Windows 8

Microsoft: Meltdown and Spectre Check via PowerShell

Like many folks around the world, I was wondering if this Meltdown and Spectre flaw would impact my computers and virtual machines.  Microsoft has started to release emergency fixes for Windows 10 and its been said that Windows 8 and legacy 7 will also receive patches.

Microsoft has released a PowerShell script that lets users check whether they have protection in place.

Steps to take:

  1. Open PowerShell (I like to use PowerShell ISE)
  2. Run PowerShell as as Administrator.
  3. Type Install-Module SpeculationControl and press Enter.
  4. When the installation completes, type Import-Module SpeculationControl and press Enter.
  5. Type Get-SpeculationControlSettings and press Enter.

In the list of results that’s displayed, you’re looking to see that a series of protections are enabled — this will be listed as True.  Ref: https://support.microsoft.com/en-us/help/4073119/protect-against-speculative-execution-side-channel-vulnerabilities-in

Should reassemble 

Speculation control settings for CVE-2017-5715 [branch target injection]

  • Hardware support for branch target injection mitigation is present: True
  • Windows OS support for branch target injection mitigation is present: True
  • Windows OS support for branch target injection mitigation is enabled: True

Speculation control settings for CVE-2017-5754 [rogue data cache load]

  • Hardware requires kernel VA shadowing: True
  • Windows OS support for kernel VA shadow is present: True
  • Windows OS support for kernel VA shadow is enabled: True
  • Windows OS support for PCID optimization is enabled: True

 

 

 

Remove Wireless Profiles in Windows 10

Similar to my previous post ‘Windows 8: Remove Old Wireless Network Profiles‘ the following are steps which can be preformed in both the command prompt or PowerShell prompt.

Task: Clean up all wireless profiles in Windows 10

Requirements:

  • PowerShell or Command Prompt
  • Elevated Privileges

Steps:

  1. Open, a PowerShell prompt or Command prompt as Administrator
  2. Enter netsh wlan show profiles to show all wireless profiles

  3. Enter netsh wlan delete profile name=”ProfileName” to delete a particular profile by name

     
  4. Or enter  netsh wlan delete profile name=”*” to remove all saved profiles

For more info on managing wireless networks on Windows 8, 8.1, 10 check out the following: Manage wireless network profiles

 

I hope you enjoyed this short post, thanks for visiting – jermal

 

Option to mount .iso in Windows 8 missing

Friday, April 10, 2015

By now we are aware that Windows 8 has the ability to mount .ISO files. But what happens when one day you go to click on that .ISO file and the mount option is missing.

This is what happened to me.  To fix this little problem the following steps were followed:

  1. Right click the .ISO file, and select properties in the menu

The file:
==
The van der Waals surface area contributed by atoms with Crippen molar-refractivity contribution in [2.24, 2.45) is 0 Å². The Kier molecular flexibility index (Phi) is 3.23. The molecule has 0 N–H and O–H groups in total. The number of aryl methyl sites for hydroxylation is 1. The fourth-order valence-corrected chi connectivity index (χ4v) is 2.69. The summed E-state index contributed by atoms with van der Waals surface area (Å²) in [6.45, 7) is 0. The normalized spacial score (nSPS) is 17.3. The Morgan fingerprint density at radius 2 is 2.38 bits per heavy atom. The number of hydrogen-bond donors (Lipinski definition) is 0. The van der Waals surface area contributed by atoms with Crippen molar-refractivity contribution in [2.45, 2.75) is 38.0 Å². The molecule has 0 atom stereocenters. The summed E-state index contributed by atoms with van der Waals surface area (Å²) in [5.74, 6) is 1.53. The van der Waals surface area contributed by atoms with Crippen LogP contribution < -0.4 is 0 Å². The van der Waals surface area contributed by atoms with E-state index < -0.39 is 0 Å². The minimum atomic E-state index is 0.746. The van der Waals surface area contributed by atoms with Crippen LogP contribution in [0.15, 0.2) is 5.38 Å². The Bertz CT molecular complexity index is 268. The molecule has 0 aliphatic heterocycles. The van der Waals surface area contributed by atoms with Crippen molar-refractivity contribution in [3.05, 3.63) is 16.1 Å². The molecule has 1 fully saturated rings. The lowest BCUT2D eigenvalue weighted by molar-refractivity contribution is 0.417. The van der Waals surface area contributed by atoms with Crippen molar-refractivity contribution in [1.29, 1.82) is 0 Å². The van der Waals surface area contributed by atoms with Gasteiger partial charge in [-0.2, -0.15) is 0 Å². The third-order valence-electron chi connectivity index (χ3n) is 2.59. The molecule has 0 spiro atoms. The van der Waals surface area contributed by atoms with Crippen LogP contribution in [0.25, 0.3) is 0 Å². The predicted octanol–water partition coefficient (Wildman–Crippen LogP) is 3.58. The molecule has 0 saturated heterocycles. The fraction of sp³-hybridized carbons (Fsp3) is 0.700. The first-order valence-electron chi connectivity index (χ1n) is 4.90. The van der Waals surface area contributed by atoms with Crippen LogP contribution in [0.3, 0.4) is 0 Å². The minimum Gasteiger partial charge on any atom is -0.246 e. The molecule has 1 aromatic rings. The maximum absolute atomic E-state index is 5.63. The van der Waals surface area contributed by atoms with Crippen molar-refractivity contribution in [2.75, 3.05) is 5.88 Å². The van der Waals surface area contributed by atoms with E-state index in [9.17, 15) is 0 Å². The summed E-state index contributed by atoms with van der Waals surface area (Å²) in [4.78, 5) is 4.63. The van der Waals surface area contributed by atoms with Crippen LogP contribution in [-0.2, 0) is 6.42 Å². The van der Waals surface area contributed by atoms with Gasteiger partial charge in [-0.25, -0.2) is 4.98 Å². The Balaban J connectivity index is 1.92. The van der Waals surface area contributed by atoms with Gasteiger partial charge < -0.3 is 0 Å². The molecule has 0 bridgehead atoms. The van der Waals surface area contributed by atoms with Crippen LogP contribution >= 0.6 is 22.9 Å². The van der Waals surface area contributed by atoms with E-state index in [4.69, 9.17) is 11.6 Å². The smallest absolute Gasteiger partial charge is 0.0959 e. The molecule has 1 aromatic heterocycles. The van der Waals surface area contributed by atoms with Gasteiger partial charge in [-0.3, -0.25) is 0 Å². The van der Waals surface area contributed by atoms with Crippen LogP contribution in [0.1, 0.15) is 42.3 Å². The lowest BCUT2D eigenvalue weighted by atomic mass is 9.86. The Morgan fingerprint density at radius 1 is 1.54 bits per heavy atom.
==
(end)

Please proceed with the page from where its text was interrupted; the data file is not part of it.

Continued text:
2. Under the General Tab, select Change to change the file association
  3. You will be prompted to choose what program should open the file type. Choose Windows Explorer

One you have selected Windows Explorer, the mount option is available again.

 

Windows 8: Remove Old Wireless Network Profiles

Recently I changed wireless access points with another of the same name. Rather than the name remaining “jermsmit.com” in windows it changed to “jermsmit.com 2”. Perhaps just me, but I found this to be a little annoying. So I jumped in the command line (as administrator) and performed the following steps

Opened the command prompt and typed:

  1. netsh wlan show profiles – This shows all wireless profiles on the PC
  2. netsh wlan delete profile name=”ProfileName” – Deletes a profile that’s out of range, you can also use a wildcard “*” to remove all that match.

During my research on how to do this I have found the following: http://windows.microsoft.com/en-us/windows-8/manage-wireless-network-profiles

Windows 8: fixing trust relationship issues

Dear Jermal, here is some info that you may find useful in the future. I hope that you share with your friends, coworkers and the readers of your blog.

From time to time I have found myself having to reset the computer account of a workstation that was left offline. In most cases this workstation was a virtual machine with a computer password that expired. A clear sign of this is the message “The trust relationship between this workstation and the primary domain failed.” 

This can be fixed by classic steps of removing the computer from the domain and then joining it back. You could also attempt to log into active directory users and computers and reset the computer object; I haven’t had much success with this. Perhaps I’m to impatient to wait for replication.

Another method is to use PowerShell and the Test-ComputerSecureChannel method.

By loading up PowerShell (as Administrator) you can run the Test-ComputerSecureChannel cmdlet (pronounced “command-let”). Running this command on a working machine will return the value of “True”

If the Test-ComputerSecureChannel cmdlet returns False, use the Repair switch to repair the secure channel. That command will look like this: “Test-ComputerSecureChannel

I hope this helps,

Sincerely,

Jermal

 

P.S. – You will need to be logged in under a cached Administrator account on the computer; To do this you just remove yourself from the network and log in under your credentials.